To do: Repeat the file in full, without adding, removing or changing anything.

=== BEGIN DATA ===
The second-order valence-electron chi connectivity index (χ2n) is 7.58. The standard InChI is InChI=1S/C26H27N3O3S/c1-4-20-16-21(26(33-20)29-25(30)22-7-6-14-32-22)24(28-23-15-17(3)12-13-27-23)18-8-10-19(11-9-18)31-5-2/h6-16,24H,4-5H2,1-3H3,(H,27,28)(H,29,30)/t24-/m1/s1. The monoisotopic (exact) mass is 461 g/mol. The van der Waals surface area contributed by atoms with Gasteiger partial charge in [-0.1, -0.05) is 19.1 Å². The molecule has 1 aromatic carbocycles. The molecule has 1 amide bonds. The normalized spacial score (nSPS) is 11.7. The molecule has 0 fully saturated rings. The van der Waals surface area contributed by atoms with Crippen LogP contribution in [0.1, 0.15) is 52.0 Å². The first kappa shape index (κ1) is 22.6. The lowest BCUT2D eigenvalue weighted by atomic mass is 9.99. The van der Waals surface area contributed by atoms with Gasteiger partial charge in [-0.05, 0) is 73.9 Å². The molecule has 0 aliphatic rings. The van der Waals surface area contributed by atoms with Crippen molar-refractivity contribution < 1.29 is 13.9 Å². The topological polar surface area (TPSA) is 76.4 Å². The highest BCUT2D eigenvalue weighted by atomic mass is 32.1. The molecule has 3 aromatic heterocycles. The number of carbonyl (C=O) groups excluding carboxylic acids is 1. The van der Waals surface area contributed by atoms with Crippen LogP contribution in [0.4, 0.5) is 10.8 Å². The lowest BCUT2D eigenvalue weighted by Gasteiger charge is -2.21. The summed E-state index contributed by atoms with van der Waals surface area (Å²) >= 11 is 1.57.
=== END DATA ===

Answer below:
The second-order valence-electron chi connectivity index (χ2n) is 7.58. The standard InChI is InChI=1S/C26H27N3O3S/c1-4-20-16-21(26(33-20)29-25(30)22-7-6-14-32-22)24(28-23-15-17(3)12-13-27-23)18-8-10-19(11-9-18)31-5-2/h6-16,24H,4-5H2,1-3H3,(H,27,28)(H,29,30)/t24-/m1/s1. The monoisotopic (exact) mass is 461 g/mol. The van der Waals surface area contributed by atoms with Gasteiger partial charge in [-0.1, -0.05) is 19.1 Å². The molecule has 1 aromatic carbocycles. The molecule has 1 amide bonds. The normalized spacial score (nSPS) is 11.7. The molecule has 0 fully saturated rings. The van der Waals surface area contributed by atoms with Crippen LogP contribution in [0.1, 0.15) is 52.0 Å². The first kappa shape index (κ1) is 22.6. The lowest BCUT2D eigenvalue weighted by atomic mass is 9.99. The van der Waals surface area contributed by atoms with Gasteiger partial charge in [-0.05, 0) is 73.9 Å². The molecule has 0 aliphatic rings. The van der Waals surface area contributed by atoms with Crippen molar-refractivity contribution < 1.29 is 13.9 Å². The topological polar surface area (TPSA) is 76.4 Å². The highest BCUT2D eigenvalue weighted by atomic mass is 32.1. The molecule has 3 aromatic heterocycles. The number of carbonyl (C=O) groups excluding carboxylic acids is 1. The van der Waals surface area contributed by atoms with Crippen LogP contribution in [0.4, 0.5) is 10.8 Å². The lowest BCUT2D eigenvalue weighted by Gasteiger charge is -2.21. The summed E-state index contributed by atoms with van der Waals surface area (Å²) >= 11 is 1.57.